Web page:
Blue and Gold Illustrated

Nov. 4, 2023

Blue & Gold Illustrated: America's Foremost Authority on Notre Dame Football

Issue link:

Contents of this Issue


Page 47 of 55

48 NOV. 4, 2023 BLUE & GOLD ILLUSTRATED MEN'S BASKETBALL BY JACK SOBLE T here have been good prac- tices and there have been bad practices for Notre Dame men's basketball freshman forward Carey Booth while he prepares for his first college basketball season. Born on July 18, 2005, Booth is young for his class, which isn't lost on Irish head coach Micah Shrewsberry. "Carey should be a high school senior," Shrewsberry said. "He's so young. He'd be unbelievable as a high school senior, right? He'd be really good." Before Notre Dame's media day Oct. 25, Booth — the son of former NBA player and current Denver Nuggets general manager Calvin Booth — had three solid practices in a row. "There's days where it's like, 'Man, he is a freshman,'" Shrewsberry said. "You see everything spinning and going 200 miles per hour in front of him. But in the last few days, it's really slowed down for him. We've tried to simplify some things for him on offense and defense so he can get more comfortable quicker, and attack." The way Shrewsberry talks about sophomore forward Kebba Njie, the Penn State transfer is much more ready to be the top forward in his system right now. But the 6-foot-10 Booth, who be- lieves his best attribute is his shot, has made significant progress — particu- larly on the defensive end. "I have to be able to guard guys as small as [5-foot-11] Markus [Burton] or guys as big as [6-foot-10] Kebba," Booth said. "It was tough at first, but the more you practice, the more you watch film, the more you're on Hudl, the more you learn. I've gotten better as time has gone on." Booth is one of four Notre Dame freshmen who, while they might not start and might take their lumps early, should be fixtures in the Irish rotation. "They're gonna have ups and downs," Shrewsberry said. "It's gonna happen. But they're also gonna help us, and we're gonna be better for it as a program with those guys playing right away." IMES IS A 'PROGRAM GUY' Of all the freshmen, Shrewsberry spoke most glowingly about guard Logan Imes. He described his son Braeden's AAU teammate as an "unbe- lievable program guy." "He is a dude that's gonna be here, he's going to be steady," Shrewsberry said. "He's gonna be on the court be- cause everything you ask him to do, he's trying to do it. Every single time." "I do a lot of different things," Imes said. "I'm gonna do a lot of the right things, like what Coach is asking. I'm gonna make the right play, I'm an ac- countable guy. I'm going to be a creator, get downhill, find open guys, create for the team and for myself at the same time." Imes has learned more about basket- ball in the past three or four months, he said, than he had learned in a long time. For a coach who preaches defense, defense, defense, this praise for Imes stands out: "At the end of the game, he's gonna guard the best guy." "You need guys that are out there preaching your culture," Shrewsberry said. "You need guys that are out there exhibiting your culture. And that's what he is." BURTON WON'T LET SIZE STOP HIM Freshman point guard Markus Burton doesn't consider his size to be a concern in the ACC. "I usually don't worry about being small as a basketball player, because there are a lot of college basketball players my size right now that are compet- ing all over," Burton said. "I feel like if you can put the ball in the hoop and guard somebody, you can play basketball at any level." The key to guarding bigger players, according to Burton: Putting pressure on them, get- ting up in their faces and not be- ing scared. Shrewsberry said the key for Burton's development will be playing early and often, because Notre Dame can't simulate the length and physical- ity other teams will bring. But he sees what will make Burton a dangerous point guard for the Irish. "His ability to find cracks, find creases in the defense, that's been evi- dent," Shrewsberry said. NO FAVORITISM IN THE SHREWSBERRY HOUSEHOLD Braeden Shrewsberry does not get preferential treatment from his coach/ dad, who had never coached his son be- fore this season. If anything, he gets the opposite. "He probably gets treated worse than everybody else," Micah Shrewsberry said. "If you know me — you guys will get to know me — I've got a very short fuse." Braeden is stoic, the elder Shrews- berry said, and won't let that rattle him. "He's pretty hard on me, because he knows when I'm going 100 percent and when I'm not," Braeden Shrewsberry said. "He just knows me probably better than everyone else on the team." The younger Shrewsberry described himself as a smart, competitive and tough player who, like Booth, believes his best trait is his shooting. He'll be a factor for the Irish. ✦ Notre Dame Set To Build Its Program On The Backs Of Four Freshmen Forward Carey Booth (left) and guard Logan Imes (right) are among four freshmen who are expected to be fixtures in the Fighting Irish's playing rotation in 2023-24. PHOTO COURTESY NOTRE DAME ATHLETICS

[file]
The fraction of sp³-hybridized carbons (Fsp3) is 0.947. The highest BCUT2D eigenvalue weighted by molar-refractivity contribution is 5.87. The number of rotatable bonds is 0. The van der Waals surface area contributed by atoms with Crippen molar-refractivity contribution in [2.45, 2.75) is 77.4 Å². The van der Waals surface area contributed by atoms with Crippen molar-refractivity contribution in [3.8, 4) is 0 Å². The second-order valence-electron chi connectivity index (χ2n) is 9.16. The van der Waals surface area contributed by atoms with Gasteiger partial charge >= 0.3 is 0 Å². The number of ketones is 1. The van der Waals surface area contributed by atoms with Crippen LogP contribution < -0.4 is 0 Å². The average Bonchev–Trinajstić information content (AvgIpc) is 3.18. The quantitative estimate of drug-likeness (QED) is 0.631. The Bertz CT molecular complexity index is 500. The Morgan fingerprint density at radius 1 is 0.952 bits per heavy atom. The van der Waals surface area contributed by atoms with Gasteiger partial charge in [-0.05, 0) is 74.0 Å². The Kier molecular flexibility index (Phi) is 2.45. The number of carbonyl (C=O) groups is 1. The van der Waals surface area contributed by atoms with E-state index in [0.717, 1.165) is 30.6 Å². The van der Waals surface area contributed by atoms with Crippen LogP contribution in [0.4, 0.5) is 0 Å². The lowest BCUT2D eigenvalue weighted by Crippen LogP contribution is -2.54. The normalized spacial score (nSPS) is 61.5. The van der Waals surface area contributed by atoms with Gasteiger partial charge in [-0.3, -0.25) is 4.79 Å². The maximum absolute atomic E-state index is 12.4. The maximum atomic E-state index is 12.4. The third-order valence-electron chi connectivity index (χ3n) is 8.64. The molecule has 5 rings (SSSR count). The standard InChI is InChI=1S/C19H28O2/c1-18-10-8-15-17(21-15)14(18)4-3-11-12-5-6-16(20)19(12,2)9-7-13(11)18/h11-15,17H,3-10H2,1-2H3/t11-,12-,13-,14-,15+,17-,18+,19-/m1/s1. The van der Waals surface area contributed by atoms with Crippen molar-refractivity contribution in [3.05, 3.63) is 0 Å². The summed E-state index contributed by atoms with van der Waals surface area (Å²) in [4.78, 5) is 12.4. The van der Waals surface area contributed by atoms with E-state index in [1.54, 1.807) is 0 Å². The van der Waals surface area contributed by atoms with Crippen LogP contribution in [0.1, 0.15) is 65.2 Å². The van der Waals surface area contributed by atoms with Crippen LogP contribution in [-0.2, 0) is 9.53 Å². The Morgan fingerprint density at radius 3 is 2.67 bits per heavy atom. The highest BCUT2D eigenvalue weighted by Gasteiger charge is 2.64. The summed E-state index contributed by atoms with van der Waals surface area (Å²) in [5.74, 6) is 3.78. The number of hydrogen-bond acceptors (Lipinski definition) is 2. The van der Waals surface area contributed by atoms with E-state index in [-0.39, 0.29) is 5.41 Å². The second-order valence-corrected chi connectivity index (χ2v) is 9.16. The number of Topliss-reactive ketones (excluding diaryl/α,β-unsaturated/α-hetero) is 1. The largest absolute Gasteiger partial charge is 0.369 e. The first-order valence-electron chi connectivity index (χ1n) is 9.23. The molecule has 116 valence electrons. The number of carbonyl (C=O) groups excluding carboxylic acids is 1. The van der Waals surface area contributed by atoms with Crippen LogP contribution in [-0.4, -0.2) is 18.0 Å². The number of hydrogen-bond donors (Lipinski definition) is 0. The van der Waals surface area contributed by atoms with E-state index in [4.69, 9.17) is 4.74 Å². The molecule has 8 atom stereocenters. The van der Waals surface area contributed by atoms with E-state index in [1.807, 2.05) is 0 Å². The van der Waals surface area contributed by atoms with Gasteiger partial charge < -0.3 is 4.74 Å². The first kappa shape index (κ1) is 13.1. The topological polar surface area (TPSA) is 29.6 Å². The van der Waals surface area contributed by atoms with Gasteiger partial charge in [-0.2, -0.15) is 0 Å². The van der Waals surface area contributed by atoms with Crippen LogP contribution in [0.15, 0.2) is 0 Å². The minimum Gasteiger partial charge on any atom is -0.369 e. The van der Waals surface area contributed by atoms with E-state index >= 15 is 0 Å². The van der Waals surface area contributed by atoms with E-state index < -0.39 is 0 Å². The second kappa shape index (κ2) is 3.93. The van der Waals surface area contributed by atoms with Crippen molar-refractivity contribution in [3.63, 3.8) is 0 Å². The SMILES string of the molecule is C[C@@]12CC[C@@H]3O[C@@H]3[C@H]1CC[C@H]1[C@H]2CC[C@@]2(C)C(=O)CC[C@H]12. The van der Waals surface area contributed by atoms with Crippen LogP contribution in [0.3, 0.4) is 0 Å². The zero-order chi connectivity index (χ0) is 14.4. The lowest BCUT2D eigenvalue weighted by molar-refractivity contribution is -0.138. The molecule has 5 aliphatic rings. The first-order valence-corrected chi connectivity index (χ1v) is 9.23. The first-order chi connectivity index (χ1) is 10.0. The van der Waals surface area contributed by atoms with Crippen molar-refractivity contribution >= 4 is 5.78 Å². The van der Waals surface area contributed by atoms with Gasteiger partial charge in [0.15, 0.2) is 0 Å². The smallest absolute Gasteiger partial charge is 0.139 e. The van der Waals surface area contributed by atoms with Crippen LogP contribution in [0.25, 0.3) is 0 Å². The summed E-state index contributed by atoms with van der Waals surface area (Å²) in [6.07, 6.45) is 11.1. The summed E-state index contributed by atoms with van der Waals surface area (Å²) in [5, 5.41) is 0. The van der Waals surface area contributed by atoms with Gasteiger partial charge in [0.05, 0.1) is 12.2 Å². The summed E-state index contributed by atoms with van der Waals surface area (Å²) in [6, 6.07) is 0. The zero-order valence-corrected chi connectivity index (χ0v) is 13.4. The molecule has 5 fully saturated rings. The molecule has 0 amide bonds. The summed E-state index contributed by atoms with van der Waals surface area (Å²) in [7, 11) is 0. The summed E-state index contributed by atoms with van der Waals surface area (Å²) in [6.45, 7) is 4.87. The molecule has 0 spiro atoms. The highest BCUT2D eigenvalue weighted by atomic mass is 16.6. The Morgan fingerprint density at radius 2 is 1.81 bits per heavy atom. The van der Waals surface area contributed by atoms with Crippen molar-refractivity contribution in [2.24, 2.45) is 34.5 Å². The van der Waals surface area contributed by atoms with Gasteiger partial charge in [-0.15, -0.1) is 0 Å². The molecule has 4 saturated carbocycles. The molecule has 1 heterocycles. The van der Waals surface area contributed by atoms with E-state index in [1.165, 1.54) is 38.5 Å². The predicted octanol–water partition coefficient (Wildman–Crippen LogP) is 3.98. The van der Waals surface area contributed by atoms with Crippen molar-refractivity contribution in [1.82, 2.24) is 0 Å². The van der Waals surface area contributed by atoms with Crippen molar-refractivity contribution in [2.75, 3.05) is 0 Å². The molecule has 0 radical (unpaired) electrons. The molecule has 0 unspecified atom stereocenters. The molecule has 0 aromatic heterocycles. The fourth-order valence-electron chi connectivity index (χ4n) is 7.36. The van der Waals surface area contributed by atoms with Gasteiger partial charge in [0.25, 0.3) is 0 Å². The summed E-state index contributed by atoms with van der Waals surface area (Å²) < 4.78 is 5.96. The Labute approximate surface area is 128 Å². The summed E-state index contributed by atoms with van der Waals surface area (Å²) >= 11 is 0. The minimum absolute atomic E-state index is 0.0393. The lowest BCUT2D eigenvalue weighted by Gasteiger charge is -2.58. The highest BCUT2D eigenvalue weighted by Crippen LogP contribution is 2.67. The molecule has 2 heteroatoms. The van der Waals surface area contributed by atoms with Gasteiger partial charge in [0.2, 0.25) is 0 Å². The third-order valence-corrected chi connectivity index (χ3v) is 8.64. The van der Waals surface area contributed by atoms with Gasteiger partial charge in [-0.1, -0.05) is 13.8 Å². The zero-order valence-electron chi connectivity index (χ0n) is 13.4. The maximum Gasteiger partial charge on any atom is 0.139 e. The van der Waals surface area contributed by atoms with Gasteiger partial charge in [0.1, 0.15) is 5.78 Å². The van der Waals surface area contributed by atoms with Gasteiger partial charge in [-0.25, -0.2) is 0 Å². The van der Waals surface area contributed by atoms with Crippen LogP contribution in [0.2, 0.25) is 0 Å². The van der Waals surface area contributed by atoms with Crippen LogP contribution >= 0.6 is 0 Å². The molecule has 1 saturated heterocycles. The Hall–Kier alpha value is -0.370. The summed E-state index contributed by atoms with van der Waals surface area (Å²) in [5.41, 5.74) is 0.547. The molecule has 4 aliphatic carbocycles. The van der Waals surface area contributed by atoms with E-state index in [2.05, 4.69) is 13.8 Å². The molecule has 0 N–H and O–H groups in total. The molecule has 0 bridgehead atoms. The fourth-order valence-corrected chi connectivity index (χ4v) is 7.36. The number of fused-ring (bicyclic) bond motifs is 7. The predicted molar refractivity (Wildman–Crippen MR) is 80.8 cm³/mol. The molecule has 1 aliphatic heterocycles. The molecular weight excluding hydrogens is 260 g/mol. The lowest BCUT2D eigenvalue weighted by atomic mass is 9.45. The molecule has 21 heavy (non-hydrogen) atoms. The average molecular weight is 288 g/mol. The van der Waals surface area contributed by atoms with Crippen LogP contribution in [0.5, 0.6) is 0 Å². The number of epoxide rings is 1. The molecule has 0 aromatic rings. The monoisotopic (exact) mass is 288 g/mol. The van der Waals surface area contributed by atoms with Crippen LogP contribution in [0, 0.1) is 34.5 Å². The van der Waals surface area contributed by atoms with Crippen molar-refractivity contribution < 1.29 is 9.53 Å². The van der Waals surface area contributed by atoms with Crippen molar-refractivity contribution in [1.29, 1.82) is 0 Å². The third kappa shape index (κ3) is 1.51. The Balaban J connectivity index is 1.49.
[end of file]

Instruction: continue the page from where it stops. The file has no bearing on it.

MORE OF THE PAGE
Articles in this issue

Archives of this issue

view archives of Blue and Gold Illustrated - Nov. 4, 2023